Major Tom Siddons was a very nice guy, and I think he must have enjoyed working with me as much as I did with him. I suppose he got as far as he did in the military just by being relatively good-natured and an exceptionally good pilot. Unlike the other pilots, he could express himself not only in words rather than in long strings of symbols and numbers, he could even express himself in words of more than one syllable. He also liked poetry, and I think he liked me chiefly because he was impressed with my ability to recite dirty limericks in Middle English and translate Chinese verses.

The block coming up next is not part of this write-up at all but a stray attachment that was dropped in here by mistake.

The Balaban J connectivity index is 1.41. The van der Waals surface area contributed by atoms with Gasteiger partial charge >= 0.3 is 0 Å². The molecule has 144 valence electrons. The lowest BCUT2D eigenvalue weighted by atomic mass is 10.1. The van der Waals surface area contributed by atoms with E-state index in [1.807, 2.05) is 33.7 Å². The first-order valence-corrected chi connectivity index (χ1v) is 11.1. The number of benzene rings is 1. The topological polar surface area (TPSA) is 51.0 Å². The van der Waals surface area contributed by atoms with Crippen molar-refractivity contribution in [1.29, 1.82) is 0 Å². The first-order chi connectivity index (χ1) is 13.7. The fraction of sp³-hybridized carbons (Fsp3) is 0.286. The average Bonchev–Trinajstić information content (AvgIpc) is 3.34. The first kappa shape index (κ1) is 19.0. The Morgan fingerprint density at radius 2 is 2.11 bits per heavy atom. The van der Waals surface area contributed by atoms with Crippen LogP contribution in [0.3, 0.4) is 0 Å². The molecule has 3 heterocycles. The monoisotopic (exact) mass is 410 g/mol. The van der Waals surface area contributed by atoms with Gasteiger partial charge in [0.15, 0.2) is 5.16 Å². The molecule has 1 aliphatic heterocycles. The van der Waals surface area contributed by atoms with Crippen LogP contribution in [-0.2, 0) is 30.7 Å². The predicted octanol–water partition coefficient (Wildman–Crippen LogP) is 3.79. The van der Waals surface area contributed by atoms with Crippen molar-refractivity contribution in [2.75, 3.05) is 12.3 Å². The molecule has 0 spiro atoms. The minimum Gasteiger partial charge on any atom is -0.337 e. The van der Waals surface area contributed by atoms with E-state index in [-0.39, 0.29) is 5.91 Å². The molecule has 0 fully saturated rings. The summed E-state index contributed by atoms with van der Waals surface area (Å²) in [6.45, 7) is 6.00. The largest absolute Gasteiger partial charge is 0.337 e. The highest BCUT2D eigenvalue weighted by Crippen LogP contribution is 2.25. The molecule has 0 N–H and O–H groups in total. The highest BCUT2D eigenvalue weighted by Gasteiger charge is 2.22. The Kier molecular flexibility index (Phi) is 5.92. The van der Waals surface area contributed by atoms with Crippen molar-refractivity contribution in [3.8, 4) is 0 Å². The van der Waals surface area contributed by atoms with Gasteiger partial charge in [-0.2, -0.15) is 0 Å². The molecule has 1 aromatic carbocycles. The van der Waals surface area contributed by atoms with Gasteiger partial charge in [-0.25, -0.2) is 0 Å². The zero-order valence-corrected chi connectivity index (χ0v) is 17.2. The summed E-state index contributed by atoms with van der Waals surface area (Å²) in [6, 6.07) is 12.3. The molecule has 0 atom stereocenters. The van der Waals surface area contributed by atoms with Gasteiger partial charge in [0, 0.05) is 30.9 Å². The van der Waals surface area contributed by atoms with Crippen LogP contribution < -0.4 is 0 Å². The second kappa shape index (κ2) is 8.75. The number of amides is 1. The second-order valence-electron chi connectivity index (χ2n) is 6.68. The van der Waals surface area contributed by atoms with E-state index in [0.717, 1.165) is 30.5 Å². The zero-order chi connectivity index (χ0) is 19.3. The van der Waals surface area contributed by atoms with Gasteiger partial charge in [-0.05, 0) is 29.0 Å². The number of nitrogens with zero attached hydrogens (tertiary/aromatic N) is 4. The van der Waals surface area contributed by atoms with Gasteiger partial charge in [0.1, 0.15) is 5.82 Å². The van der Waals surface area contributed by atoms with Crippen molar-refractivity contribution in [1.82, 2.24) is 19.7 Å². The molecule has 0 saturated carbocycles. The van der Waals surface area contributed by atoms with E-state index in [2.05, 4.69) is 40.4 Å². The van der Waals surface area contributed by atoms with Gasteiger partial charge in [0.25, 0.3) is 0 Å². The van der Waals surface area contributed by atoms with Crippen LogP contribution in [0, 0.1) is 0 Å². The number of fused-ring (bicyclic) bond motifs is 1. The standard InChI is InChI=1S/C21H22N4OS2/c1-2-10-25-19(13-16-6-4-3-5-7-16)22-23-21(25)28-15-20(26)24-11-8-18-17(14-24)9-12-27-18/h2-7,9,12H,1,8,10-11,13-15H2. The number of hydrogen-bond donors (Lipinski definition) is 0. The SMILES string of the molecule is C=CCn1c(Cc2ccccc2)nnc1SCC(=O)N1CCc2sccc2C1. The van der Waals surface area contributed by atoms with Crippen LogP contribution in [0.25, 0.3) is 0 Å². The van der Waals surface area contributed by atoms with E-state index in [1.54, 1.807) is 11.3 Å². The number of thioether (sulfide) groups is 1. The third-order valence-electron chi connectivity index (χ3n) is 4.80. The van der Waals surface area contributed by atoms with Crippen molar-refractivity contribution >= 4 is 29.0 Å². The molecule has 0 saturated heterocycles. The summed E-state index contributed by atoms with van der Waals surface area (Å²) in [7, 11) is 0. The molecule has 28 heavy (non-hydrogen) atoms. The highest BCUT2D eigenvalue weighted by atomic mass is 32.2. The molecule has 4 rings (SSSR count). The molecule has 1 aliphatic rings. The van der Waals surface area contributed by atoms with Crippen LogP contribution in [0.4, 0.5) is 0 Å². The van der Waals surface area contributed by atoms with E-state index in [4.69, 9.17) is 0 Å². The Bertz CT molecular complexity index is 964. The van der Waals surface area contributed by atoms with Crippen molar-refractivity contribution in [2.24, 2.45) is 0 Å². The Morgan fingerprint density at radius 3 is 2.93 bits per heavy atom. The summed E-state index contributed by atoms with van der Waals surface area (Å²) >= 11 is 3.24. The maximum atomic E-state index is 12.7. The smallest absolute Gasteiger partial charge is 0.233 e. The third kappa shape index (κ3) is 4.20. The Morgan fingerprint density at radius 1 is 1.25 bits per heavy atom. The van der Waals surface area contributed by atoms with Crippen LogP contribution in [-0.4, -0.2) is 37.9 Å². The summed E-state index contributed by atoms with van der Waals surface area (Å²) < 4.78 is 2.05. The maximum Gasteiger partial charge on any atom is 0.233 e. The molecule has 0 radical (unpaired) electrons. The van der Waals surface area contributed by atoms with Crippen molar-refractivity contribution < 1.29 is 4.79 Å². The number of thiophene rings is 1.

I hadn't been in Katmandu very long, but I had already told him over a beer how much I hated the monotony of knowing one section of one file of one program. Each of the other warrant officers in Katmandu with the same rating knew another section of the same file of the same program. If anyone was transferred, died or committed suicide, he or she was replaced by a brand-new specialist in the same section—specialists were never cross-trained, so the left hand never knew what the right hand was doing. It made me feel like a not-very-expensive microchip. Here I had spent almost twenty years, off and on, studying the humanities and what do they do with me? Stick me in computers, because I'd once taken a class to fulfill a math requirement. My art history background and the one drafting class I'd gotten a C in qualified me for the mapping section. I told Siddons all of this and he sipped his beer slowly and nodded in most of the right places.